Improvement of activated carbons as oxygen reduction catalysts in neutral solutions by ammonia gas treatment and their performance in microbial fuel cells
KAUST Grant NumberKUS-I1-003-13
Permanent link to this recordhttp://hdl.handle.net/10754/598581
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AbstractCommercially available activated carbon (AC) powders from different precursor materials (peat, coconut shell, coal, and hardwood) were treated with ammonia gas at 700 C to improve their performance as oxygen reduction catalysts in neutral pH solutions used in microbial fuel cells (MFCs). The ammonia treated ACs exhibited better catalytic performance in rotating ring-disk electrode tests than their untreated precursors, with the bituminous based AC most improved, with an onset potential of Eonset = 0.12 V (untreated, Eonset = 0.08 V) and n = 3.9 electrons transferred in oxygen reduction (untreated, n = 3.6), and the hardwood based AC (treated, E onset = 0.03 V, n = 3.3; untreated, Eonset = -0.04 V, n = 3.0). Ammonia treatment decreased oxygen content by 29-58%, increased nitrogen content to 1.8 atomic %, and increased the basicity of the bituminous, peat, and hardwood ACs. The treated coal based AC cathodes had higher maximum power densities in MFCs (2450 ± 40 mW m-2) than the other AC cathodes or a Pt/C cathode (2100 ± 1 mW m-2). These results show that reduced oxygen abundance and increased nitrogen functionalities on the AC surface can increase catalytic performance for oxygen reduction in neutral media. © 2013 Elsevier B.V. All rights reserved.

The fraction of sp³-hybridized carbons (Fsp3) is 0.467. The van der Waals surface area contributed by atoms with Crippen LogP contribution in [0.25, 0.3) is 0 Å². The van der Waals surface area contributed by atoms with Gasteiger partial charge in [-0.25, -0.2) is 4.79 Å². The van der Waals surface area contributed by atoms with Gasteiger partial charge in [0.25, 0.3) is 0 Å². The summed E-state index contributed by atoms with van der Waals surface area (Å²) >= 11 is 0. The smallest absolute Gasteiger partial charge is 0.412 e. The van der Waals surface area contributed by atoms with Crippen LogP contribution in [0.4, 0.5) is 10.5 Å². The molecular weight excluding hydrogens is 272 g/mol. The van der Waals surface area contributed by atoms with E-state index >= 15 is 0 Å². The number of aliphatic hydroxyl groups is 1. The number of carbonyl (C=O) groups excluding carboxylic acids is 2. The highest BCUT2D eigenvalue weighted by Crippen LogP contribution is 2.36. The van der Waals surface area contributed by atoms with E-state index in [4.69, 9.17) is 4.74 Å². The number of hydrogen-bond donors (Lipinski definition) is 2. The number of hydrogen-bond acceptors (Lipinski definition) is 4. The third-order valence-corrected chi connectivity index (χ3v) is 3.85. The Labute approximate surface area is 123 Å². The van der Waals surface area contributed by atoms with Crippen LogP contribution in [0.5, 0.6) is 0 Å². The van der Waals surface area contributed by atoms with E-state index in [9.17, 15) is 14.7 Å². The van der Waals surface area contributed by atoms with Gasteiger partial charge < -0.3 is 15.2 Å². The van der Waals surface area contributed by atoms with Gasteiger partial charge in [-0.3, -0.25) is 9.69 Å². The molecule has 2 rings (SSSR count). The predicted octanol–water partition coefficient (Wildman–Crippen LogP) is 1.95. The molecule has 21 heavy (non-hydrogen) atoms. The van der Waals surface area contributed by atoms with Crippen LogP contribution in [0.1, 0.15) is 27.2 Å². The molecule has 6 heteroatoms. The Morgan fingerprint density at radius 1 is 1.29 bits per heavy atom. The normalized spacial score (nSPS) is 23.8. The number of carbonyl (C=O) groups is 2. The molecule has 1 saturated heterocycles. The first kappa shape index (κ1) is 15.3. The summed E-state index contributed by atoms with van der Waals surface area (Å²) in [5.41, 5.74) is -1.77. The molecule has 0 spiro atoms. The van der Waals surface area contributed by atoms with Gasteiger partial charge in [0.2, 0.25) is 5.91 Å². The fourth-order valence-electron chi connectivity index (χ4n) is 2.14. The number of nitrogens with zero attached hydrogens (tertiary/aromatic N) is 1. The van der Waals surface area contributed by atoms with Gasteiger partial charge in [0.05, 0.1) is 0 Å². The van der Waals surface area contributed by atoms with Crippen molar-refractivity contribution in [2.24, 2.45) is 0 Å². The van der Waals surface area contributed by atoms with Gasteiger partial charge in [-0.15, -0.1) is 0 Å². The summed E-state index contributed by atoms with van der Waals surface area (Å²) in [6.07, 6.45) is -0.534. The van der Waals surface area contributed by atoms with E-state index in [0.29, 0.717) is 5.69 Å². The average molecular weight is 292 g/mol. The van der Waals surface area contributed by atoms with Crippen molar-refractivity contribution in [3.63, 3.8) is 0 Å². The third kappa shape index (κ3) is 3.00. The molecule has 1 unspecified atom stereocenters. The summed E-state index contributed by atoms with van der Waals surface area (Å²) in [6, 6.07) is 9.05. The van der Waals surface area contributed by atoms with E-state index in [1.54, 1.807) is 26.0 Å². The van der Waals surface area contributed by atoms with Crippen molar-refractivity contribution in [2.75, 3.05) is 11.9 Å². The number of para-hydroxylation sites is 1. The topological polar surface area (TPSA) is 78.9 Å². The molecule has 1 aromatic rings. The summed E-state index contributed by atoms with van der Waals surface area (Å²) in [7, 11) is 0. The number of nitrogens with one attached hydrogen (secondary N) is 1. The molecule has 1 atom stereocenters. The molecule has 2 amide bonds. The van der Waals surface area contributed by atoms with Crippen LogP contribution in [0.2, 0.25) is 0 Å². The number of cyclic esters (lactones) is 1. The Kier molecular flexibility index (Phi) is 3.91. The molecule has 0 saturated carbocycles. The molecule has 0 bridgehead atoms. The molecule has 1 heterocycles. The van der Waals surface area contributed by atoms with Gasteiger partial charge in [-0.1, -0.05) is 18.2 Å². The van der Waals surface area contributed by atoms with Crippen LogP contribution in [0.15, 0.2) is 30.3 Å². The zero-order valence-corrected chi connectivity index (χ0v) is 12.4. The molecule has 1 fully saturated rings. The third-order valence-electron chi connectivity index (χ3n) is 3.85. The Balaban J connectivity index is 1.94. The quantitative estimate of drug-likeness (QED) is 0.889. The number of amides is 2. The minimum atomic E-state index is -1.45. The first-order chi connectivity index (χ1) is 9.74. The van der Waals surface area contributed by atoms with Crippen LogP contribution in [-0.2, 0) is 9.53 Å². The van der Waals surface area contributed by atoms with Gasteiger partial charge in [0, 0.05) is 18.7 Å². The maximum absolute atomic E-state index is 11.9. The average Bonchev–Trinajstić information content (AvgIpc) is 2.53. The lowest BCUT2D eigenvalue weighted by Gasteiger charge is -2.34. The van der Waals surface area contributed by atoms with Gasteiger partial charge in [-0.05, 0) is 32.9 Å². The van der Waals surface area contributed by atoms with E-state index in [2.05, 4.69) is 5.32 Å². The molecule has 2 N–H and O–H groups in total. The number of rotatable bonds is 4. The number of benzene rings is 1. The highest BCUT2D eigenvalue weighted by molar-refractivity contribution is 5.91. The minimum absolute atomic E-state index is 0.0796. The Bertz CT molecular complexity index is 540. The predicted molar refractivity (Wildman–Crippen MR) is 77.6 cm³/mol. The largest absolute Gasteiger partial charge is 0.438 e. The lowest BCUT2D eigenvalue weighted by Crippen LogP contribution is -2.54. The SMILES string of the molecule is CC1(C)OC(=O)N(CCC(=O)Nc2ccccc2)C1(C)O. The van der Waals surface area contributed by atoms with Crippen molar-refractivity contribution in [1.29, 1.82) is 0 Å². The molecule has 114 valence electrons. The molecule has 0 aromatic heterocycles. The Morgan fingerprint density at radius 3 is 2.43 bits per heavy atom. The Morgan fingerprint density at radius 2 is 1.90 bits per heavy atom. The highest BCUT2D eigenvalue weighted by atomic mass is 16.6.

CitationWatson VJ, Nieto Delgado C, Logan BE (2013) Improvement of activated carbons as oxygen reduction catalysts in neutral solutions by ammonia gas treatment and their performance in microbial fuel cells. Journal of Power Sources 242: 756–761. Available: http://dx.doi.org/10.1016/j.jpowsour.2013.05.135.
SponsorsThe authors thank Vince Bojan for assistance with XPS analysis. The authors acknowledge support from the King Abdullah University of Science and Technology (KAUST) by Award KUS-I1-003-13 and the National Science Foundation Graduate Research Fellowship Program (NSF-GRFP).
JournalJournal of Power Sources